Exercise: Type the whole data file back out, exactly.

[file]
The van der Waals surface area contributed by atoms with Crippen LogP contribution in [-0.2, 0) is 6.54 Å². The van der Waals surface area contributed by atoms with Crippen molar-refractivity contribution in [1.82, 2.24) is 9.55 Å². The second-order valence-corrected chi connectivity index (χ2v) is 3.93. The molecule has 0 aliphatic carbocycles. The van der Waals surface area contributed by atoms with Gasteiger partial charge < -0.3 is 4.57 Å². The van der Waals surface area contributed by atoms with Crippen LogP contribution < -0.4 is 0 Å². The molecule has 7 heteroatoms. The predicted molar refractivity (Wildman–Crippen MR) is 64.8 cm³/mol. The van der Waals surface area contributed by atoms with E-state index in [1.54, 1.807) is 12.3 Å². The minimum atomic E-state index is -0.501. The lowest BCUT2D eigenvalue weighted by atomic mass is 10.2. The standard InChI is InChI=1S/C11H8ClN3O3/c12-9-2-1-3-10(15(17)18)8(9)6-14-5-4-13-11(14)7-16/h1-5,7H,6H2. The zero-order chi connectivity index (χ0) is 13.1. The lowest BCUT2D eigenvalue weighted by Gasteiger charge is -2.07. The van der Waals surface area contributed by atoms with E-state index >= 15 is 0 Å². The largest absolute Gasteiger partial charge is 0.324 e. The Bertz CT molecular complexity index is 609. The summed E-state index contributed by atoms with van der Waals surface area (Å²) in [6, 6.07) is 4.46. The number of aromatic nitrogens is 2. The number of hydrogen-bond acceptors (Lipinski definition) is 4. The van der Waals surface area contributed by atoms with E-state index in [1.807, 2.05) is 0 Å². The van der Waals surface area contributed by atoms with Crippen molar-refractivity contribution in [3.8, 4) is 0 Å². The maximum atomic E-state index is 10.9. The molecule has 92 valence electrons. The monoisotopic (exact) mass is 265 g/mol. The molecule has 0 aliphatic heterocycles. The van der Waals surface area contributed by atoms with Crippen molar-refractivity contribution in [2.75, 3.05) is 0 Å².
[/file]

The van der Waals surface area contributed by atoms with Crippen LogP contribution in [-0.2, 0) is 6.54 Å². The van der Waals surface area contributed by atoms with Crippen molar-refractivity contribution in [1.82, 2.24) is 9.55 Å². The second-order valence-corrected chi connectivity index (χ2v) is 3.93. The molecule has 0 aliphatic carbocycles. The van der Waals surface area contributed by atoms with Gasteiger partial charge < -0.3 is 4.57 Å². The van der Waals surface area contributed by atoms with Crippen LogP contribution < -0.4 is 0 Å². The molecule has 7 heteroatoms. The predicted molar refractivity (Wildman–Crippen MR) is 64.8 cm³/mol. The van der Waals surface area contributed by atoms with E-state index in [1.54, 1.807) is 12.3 Å². The minimum atomic E-state index is -0.501. The lowest BCUT2D eigenvalue weighted by atomic mass is 10.2. The standard InChI is InChI=1S/C11H8ClN3O3/c12-9-2-1-3-10(15(17)18)8(9)6-14-5-4-13-11(14)7-16/h1-5,7H,6H2. The zero-order chi connectivity index (χ0) is 13.1. The lowest BCUT2D eigenvalue weighted by Gasteiger charge is -2.07. The van der Waals surface area contributed by atoms with E-state index >= 15 is 0 Å². The largest absolute Gasteiger partial charge is 0.324 e. The Bertz CT molecular complexity index is 609. The summed E-state index contributed by atoms with van der Waals surface area (Å²) in [6, 6.07) is 4.46. The number of aromatic nitrogens is 2. The number of hydrogen-bond acceptors (Lipinski definition) is 4. The van der Waals surface area contributed by atoms with E-state index in [1.807, 2.05) is 0 Å². The van der Waals surface area contributed by atoms with Crippen molar-refractivity contribution in [3.8, 4) is 0 Å². The maximum atomic E-state index is 10.9. The molecule has 92 valence electrons. The monoisotopic (exact) mass is 265 g/mol. The molecule has 0 aliphatic heterocycles. The van der Waals surface area contributed by atoms with Crippen molar-refractivity contribution in [2.75, 3.05) is 0 Å².